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  • Up-to-date information about California vascular plants is available from the Jepson eFlora.

POACEAE

GRASS FAMILY

James P. Smith, Jr., except as specified

Annual to bamboo-like; roots generally fibrous
Stem generally round, hollow; nodes swollen, solid
Leaves alternate, 2-ranked, generally linear; sheath generally open; ligule membranous or hairy, at blade base
Inflorescence various (of generally many spikelets)
Spikelet: glumes generally 2; florets (lemma, palea, flower) 1–many; lemma generally membranous, sometimes glume-like; palea generally ± transparent, ± enclosed by lemma
Flower generally bisexual, minute; stamens generally 3; stigmas generally 2, generally plumose
Fruit: achene-like grain
Genera in family: 650–900 genera; ± 10,000 species: worldwide; greatest economic importance of any family (wheat, rice, maize, millet, sorghum, sugar cane, forage crops, ornamental, weeds; thatching, weaving, building materials)
Reference: [Hitchcock 1951 Manual grasses US, USDA Misc Publ 200; Clayton & Renvoise 1986 Kew Bull Add Series 13]
See Glossary p. 26 for illustrations of general family characteristics. Generally wind-pollinated.

POA

BLUEGRASS

Robert J. Soreng

Annual, perennial herb, some ± dioecious
Stem 0.3–12 dm
Leaf: sheath open to closed (best observed on upper stem leaf); ligule thin, flexible; blade grooved above on both sides of midvein, flat, folded, or inrolled, generally smooth or scabrous on veins, generally prow-tipped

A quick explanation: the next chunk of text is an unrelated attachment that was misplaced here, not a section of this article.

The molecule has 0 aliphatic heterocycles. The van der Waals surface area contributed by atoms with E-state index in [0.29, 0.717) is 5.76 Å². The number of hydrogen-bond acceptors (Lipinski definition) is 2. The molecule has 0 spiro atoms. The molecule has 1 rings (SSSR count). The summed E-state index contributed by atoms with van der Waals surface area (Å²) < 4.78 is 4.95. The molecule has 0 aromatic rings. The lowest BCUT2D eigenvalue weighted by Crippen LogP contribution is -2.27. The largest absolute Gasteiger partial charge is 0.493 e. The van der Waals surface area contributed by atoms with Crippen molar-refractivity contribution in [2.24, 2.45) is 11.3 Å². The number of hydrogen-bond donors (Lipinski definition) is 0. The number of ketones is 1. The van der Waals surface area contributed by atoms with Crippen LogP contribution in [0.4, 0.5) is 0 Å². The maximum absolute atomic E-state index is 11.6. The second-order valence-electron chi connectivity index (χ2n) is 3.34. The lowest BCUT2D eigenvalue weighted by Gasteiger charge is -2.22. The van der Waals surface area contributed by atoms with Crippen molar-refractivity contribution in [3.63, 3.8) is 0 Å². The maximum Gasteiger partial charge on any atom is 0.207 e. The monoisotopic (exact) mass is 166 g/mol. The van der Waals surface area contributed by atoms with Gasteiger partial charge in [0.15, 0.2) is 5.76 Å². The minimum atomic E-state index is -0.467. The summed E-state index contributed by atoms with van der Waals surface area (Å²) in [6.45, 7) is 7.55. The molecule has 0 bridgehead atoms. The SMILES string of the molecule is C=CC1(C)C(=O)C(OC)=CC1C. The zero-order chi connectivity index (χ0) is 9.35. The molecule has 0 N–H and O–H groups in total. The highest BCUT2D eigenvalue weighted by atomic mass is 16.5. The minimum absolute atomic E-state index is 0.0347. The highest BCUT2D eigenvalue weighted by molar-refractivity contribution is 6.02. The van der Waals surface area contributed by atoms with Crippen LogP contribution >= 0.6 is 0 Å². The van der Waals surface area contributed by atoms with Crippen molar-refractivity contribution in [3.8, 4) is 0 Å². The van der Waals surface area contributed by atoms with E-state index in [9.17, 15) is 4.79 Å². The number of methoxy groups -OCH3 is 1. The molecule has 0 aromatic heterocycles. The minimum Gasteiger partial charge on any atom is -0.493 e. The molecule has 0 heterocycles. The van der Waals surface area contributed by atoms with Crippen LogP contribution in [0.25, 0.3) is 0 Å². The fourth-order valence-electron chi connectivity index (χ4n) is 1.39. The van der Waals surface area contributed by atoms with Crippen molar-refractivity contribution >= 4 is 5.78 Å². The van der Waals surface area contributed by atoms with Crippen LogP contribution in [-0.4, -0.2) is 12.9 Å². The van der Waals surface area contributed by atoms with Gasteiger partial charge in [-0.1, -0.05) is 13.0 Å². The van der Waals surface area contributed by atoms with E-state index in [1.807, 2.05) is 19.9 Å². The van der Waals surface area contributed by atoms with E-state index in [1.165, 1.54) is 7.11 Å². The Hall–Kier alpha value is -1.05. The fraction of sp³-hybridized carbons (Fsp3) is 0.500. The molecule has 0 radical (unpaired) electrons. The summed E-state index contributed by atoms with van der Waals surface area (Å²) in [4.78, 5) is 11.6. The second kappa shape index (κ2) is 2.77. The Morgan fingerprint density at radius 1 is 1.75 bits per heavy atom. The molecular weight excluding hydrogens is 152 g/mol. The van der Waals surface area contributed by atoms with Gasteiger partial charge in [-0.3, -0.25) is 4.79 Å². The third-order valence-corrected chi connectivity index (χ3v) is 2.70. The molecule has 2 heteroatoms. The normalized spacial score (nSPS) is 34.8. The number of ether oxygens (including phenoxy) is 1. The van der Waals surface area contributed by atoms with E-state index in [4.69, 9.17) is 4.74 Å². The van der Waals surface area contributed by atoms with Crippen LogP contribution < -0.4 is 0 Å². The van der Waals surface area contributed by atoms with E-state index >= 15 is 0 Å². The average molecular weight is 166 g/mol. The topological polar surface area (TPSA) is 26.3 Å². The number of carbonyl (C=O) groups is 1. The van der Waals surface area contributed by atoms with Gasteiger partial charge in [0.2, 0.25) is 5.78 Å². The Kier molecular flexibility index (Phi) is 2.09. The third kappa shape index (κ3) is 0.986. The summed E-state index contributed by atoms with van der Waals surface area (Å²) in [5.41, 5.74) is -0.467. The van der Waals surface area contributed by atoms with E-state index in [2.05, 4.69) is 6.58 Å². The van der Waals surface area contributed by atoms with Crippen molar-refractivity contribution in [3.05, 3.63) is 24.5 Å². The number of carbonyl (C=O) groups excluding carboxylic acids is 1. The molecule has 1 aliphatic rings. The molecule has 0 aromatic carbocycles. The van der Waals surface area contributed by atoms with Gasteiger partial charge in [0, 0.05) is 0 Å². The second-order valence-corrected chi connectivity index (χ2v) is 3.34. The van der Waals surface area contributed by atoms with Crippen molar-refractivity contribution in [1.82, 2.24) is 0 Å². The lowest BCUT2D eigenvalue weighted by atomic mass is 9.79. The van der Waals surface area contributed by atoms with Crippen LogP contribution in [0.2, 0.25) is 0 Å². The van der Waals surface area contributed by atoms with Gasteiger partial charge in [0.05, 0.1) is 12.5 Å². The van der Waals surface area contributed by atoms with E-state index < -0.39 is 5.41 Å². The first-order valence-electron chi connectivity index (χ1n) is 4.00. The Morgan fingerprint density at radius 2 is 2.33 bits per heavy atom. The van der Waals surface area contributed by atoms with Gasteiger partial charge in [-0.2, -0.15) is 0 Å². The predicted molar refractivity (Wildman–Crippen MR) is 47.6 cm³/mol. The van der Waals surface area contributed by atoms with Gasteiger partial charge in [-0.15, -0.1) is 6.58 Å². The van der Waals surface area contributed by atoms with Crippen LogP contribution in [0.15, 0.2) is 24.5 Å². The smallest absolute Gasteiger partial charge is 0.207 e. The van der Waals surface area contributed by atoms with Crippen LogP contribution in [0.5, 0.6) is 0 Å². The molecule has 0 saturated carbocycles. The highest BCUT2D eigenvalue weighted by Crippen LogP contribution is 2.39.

Inflorescence panicle-like; branches appressed to drooping
Spikelet generally compressed, breaking between florets; glumes 2, similar, generally < lowest lemma, awnless; florets generally 2–6; callus indistinct, often with obvious tuft of long cobwebby hairs; lemma generally keeled to base, of same texture as glumes, awnless, veins generally 5, ± converging near tip; palea well developed, keels generally scabrous; fertile anthers 0.2–4.5 mm; ovary glabrous
Species in genus: ± 500 species: temp and cool regions
Etymology: (Greek: ancient name)
Reference: [Soreng 1991 Syst Bot 16:507–528]
CA is center of diversity in North America. Spikelet features best observed on lowest florets of spikelet.

Native

P. tenerrima Scribn.

DELICATE BLUEGRASS

Perennial, cespitose, delicate, 1.5–4 dm; basal leaf tuft < 8 cm
Leaf: sheath open 3/4 length to near base; blade 0.5–1.5 mm wide, soft, generally flat, fine
Inflorescence 7–9 cm, open; branches widely spreading in fruit, scabrous
Spikelet: callus glabrous or with a ring of short hairs; lemma 3–4.2 mm, weakly keeled, short-hairy near base to sparsely bristly
Flower: anthers 1.6–2.1 mm
Chromosomes: 2n=42
Ecology: Uncommon. Thin, drying soils, often on serpentine
Elevation: < 700 m.
Bioregional distribution: Sierra Nevada Foothills, se San Francisco Bay Area, South Coast Ranges, Western Transverse Ranges.Sometimes mistaken for P. secunda subsp. s
Flowering time: Early spring
Horticultural information: DRN: 7, 9, 14, 15, 16, 17, 18, 19, 20, 21, 22, 23, 24.

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